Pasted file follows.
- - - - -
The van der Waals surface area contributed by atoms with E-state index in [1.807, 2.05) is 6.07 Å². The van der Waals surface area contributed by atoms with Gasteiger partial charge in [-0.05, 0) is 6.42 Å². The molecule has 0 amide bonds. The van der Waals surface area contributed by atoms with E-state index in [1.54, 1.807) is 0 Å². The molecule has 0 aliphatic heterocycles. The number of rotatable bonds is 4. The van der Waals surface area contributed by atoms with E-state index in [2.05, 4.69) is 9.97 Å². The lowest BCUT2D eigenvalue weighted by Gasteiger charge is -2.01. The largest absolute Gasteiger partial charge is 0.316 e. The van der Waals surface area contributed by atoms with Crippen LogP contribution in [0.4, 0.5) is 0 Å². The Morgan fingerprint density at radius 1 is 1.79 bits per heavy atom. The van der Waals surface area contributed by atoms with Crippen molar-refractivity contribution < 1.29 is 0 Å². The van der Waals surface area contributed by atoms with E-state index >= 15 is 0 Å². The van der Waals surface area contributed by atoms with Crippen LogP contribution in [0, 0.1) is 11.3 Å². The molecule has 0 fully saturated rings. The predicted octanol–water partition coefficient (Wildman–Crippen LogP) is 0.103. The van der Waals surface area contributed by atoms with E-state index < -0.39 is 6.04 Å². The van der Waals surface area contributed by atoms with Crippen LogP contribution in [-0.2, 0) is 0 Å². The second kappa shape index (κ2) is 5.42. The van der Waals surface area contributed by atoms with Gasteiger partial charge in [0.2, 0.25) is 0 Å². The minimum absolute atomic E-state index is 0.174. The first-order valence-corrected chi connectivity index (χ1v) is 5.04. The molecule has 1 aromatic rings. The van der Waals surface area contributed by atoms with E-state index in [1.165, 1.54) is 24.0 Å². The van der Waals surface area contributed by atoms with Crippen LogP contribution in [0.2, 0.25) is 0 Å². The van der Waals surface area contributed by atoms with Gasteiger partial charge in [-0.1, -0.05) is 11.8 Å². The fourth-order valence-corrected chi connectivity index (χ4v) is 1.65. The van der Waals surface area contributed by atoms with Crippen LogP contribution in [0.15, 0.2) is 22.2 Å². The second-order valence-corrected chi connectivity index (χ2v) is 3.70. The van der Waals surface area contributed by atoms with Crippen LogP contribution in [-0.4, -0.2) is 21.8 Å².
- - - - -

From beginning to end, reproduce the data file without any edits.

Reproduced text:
The van der Waals surface area contributed by atoms with E-state index in [1.807, 2.05) is 6.07 Å². The van der Waals surface area contributed by atoms with Gasteiger partial charge in [-0.05, 0) is 6.42 Å². The molecule has 0 amide bonds. The van der Waals surface area contributed by atoms with E-state index in [1.54, 1.807) is 0 Å². The molecule has 0 aliphatic heterocycles. The number of rotatable bonds is 4. The van der Waals surface area contributed by atoms with E-state index in [2.05, 4.69) is 9.97 Å². The lowest BCUT2D eigenvalue weighted by Gasteiger charge is -2.01. The largest absolute Gasteiger partial charge is 0.316 e. The van der Waals surface area contributed by atoms with Crippen LogP contribution in [0.4, 0.5) is 0 Å². The Morgan fingerprint density at radius 1 is 1.79 bits per heavy atom. The van der Waals surface area contributed by atoms with Crippen molar-refractivity contribution < 1.29 is 0 Å². The van der Waals surface area contributed by atoms with E-state index >= 15 is 0 Å². The van der Waals surface area contributed by atoms with Crippen LogP contribution in [0, 0.1) is 11.3 Å². The molecule has 0 fully saturated rings. The predicted octanol–water partition coefficient (Wildman–Crippen LogP) is 0.103. The van der Waals surface area contributed by atoms with E-state index < -0.39 is 6.04 Å². The van der Waals surface area contributed by atoms with Crippen LogP contribution in [-0.2, 0) is 0 Å². The second kappa shape index (κ2) is 5.42. The van der Waals surface area contributed by atoms with Gasteiger partial charge in [0.2, 0.25) is 0 Å². The minimum absolute atomic E-state index is 0.174. The first-order valence-corrected chi connectivity index (χ1v) is 5.04. The molecule has 1 aromatic rings. The van der Waals surface area contributed by atoms with E-state index in [1.165, 1.54) is 24.0 Å². The van der Waals surface area contributed by atoms with Crippen LogP contribution in [0.2, 0.25) is 0 Å². The van der Waals surface area contributed by atoms with Gasteiger partial charge in [-0.1, -0.05) is 11.8 Å². The fourth-order valence-corrected chi connectivity index (χ4v) is 1.65. The van der Waals surface area contributed by atoms with Crippen LogP contribution in [0.15, 0.2) is 22.2 Å². The second-order valence-corrected chi connectivity index (χ2v) is 3.70. The van der Waals surface area contributed by atoms with Crippen LogP contribution in [-0.4, -0.2) is 21.8 Å².